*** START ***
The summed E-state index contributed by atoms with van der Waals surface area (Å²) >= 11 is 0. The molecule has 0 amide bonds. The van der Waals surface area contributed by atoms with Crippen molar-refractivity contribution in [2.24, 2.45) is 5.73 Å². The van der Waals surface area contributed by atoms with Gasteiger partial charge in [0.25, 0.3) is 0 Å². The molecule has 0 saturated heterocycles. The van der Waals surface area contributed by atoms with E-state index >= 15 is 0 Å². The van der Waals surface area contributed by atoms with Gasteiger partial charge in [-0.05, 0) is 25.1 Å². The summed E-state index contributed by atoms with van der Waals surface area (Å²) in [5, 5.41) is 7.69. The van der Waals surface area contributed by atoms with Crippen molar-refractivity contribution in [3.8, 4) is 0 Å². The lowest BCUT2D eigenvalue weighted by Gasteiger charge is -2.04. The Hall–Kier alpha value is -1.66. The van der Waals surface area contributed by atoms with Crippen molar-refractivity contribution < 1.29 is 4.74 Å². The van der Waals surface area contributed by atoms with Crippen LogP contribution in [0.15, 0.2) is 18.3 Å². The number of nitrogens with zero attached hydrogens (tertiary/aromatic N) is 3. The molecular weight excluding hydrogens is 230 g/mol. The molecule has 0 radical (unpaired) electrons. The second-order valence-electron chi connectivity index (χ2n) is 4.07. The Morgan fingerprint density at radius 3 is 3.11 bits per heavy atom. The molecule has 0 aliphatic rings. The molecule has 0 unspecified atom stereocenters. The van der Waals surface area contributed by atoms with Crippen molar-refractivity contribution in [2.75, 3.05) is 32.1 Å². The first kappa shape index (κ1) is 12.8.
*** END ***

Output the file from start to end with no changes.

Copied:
The summed E-state index contributed by atoms with van der Waals surface area (Å²) >= 11 is 0. The molecule has 0 amide bonds. The van der Waals surface area contributed by atoms with Crippen molar-refractivity contribution in [2.24, 2.45) is 5.73 Å². The van der Waals surface area contributed by atoms with Gasteiger partial charge in [0.25, 0.3) is 0 Å². The molecule has 0 saturated heterocycles. The van der Waals surface area contributed by atoms with E-state index >= 15 is 0 Å². The van der Waals surface area contributed by atoms with Gasteiger partial charge in [-0.05, 0) is 25.1 Å². The summed E-state index contributed by atoms with van der Waals surface area (Å²) in [5, 5.41) is 7.69. The van der Waals surface area contributed by atoms with Crippen molar-refractivity contribution in [3.8, 4) is 0 Å². The lowest BCUT2D eigenvalue weighted by Gasteiger charge is -2.04. The Hall–Kier alpha value is -1.66. The van der Waals surface area contributed by atoms with Crippen molar-refractivity contribution < 1.29 is 4.74 Å². The van der Waals surface area contributed by atoms with Crippen LogP contribution in [0.15, 0.2) is 18.3 Å². The number of nitrogens with zero attached hydrogens (tertiary/aromatic N) is 3. The molecular weight excluding hydrogens is 230 g/mol. The molecule has 0 radical (unpaired) electrons. The second-order valence-electron chi connectivity index (χ2n) is 4.07. The Morgan fingerprint density at radius 3 is 3.11 bits per heavy atom. The molecule has 0 aliphatic rings. The molecule has 0 unspecified atom stereocenters. The van der Waals surface area contributed by atoms with Crippen molar-refractivity contribution in [2.75, 3.05) is 32.1 Å². The first kappa shape index (κ1) is 12.8.